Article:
Fresh out of university with a shiny new degree, interview nailed and job offer accepted, the prospect of finally starting the job you've trained for - and being paid to do it - is exciting.
Settling into the reality of your first full-time job can, however, mean overcoming a few challenges.
After the relative freedom of tertiary education with its late starts and breaks between lectures, the grind of getting up at the same time every morning, five days a week, and putting in an eight-hour day can come as a shock.
Janet Tuck, career development specialist at the Career Clinic, says new grads need to be organised for the working day in different ways than for their student days. She suggests first-time employees put a plan together for the first week.
"Include what time you need to get up in the morning, what you need to do each day before you leave for work, what you'll wear each day and how you're going to get to work.
It could be helpful to practise getting to work the week before so that you are realistic about how long it's going to take and what the traffic may be like."
Adjusting to the reality of a 40-hour week and learning new things is tiring, and Tuck advises cutting back on late nights for a few days before starting work. "Then work out a routine that makes it easy for you to get to work on time and show up at your best."
Having lived in casual clothes for years, it can be challenging to put a "work wardrobe" together before paydays kick in and new clothes can be bought.
Tuck suggests checking out really good used clothing stores and Trade Me to buy a "starter" wardrobe.
"Concentrate on two or three good basic pieces that all work together colour-wise. If your parents are able, you could ask for a loan to buy the basics to get you started."
A young person in their first job may feel a bit of an outsider - shy with colleagues and unable to participate in office banter, and Tuck says this is normal.
"But if you make an effort to be friendly and talk to people, you're more likely to make friends quickly," she says.
"You could set yourself a goal to talk to someone new each day. Work out a few questions as conversation starters and go from there. Make an effort to go to work social events because people will have more time then to chat and be friendly."
A new grad may occasionally find themselves abandoned after orientation - not given a project to work on, or enough work to do. On the other hand, they may be "dropped in at the deep end" with work dumped on them and no direction, leading to feelings of panic and being overwhelmed.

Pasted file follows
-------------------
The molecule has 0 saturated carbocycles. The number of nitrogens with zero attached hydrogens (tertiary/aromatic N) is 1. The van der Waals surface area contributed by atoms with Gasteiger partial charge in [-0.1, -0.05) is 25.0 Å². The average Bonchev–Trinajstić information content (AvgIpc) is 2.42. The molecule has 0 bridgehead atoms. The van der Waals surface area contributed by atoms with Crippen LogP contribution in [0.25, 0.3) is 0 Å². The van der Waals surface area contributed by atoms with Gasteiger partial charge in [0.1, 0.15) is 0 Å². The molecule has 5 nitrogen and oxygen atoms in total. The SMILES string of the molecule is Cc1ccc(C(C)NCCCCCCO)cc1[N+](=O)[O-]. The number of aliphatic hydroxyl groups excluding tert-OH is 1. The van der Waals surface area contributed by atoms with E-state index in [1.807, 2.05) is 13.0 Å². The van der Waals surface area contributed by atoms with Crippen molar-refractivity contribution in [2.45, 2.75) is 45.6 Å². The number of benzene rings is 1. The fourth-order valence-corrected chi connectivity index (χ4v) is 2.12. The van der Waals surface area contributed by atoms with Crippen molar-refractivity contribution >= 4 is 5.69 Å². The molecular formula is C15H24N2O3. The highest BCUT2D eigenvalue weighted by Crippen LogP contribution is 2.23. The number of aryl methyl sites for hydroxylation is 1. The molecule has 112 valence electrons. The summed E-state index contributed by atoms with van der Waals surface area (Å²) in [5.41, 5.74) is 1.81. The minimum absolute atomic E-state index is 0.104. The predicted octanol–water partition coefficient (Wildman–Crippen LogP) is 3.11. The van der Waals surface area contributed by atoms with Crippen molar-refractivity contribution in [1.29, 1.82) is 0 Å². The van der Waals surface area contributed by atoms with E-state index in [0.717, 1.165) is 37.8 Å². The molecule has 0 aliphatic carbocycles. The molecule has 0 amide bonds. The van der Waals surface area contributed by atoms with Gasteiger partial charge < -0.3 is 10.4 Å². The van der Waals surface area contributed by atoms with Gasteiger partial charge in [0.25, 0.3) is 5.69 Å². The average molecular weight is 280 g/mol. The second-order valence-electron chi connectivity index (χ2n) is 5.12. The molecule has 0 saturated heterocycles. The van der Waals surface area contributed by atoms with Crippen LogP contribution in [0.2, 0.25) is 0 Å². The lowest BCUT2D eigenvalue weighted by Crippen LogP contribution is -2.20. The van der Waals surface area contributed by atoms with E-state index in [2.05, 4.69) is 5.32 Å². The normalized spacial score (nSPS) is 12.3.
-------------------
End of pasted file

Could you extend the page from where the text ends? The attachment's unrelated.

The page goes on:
Tuck says that in both cases, the manager is likely to be busy and unaware of how their new employee is feeling.
"Your boss won't know how much work you can and can't cope with unless you tell them," she says.
"Don't just sit and stew if you feel a bit overwhelmed or abandoned. If your boss is not regularly checking in with you, go and talk to them."
She suggests scheduling in a regular time to discuss how things are going, which includes letting the boss know if there is too much or too little to do.
"It's okay to ask for feedback about your work and it's also okay to ask for help if you don't understand something. You can also keep your eyes open for things you can do for others. It's good to be a bit proactive sometimes."
Due to lack of experience, a first-time employee can sometimes make a serious mistake at work. This can at best be embarrassing and at worst, cost the company money or even put lives in danger.
Tuck says it's easy to make mistakes at the beginning and you can deal with the fall-out by telling yourself you're just starting out and mistakes are normal.
"Just apologise and get on with the next thing. Make sure you learn from mistakes, however and try not to repeat them."
New grads should not expect their first job to be their dream job. Tuck says a first job will be a lot about doing what the boss tells you to do.
"That's a manager's job. Your job is to get stuck in and learn all you can, and there will be a lot to learn."
She adds that if a new employee has a positive attitude and demonstrates a willingness to learn, they will prove they can be trusted with more.
Sometimes, after years of studying and becoming qualified in a particular field, a new grad may start their first job and find they really don't enjoy their chosen career. Does that mean throwing in the towel and moving on to something else?
"Don't be too hasty to make that kind of decision about a chosen career," says Tuck.
"First jobs in most careers don't look very attractive, and often bear no resemblance to jobs further down the track."
She suggests talking to others further up the career ladder, and reflecting on the things that were attractive about the career in the first place.
"Ask yourself if they still apply and if they do, then just stick with it and give yourself some time to get a real feel for the job."
Tuck believes it's unwise for young people to chop and change jobs too frequently, because they can end up always being in entry-level roles and therefore never developing the skills to progress to the really interesting things.
"However," she says, "if you still feel that your chosen career may not be a good fit for you, go and talk to a career adviser and let someone else help you work out what to do next."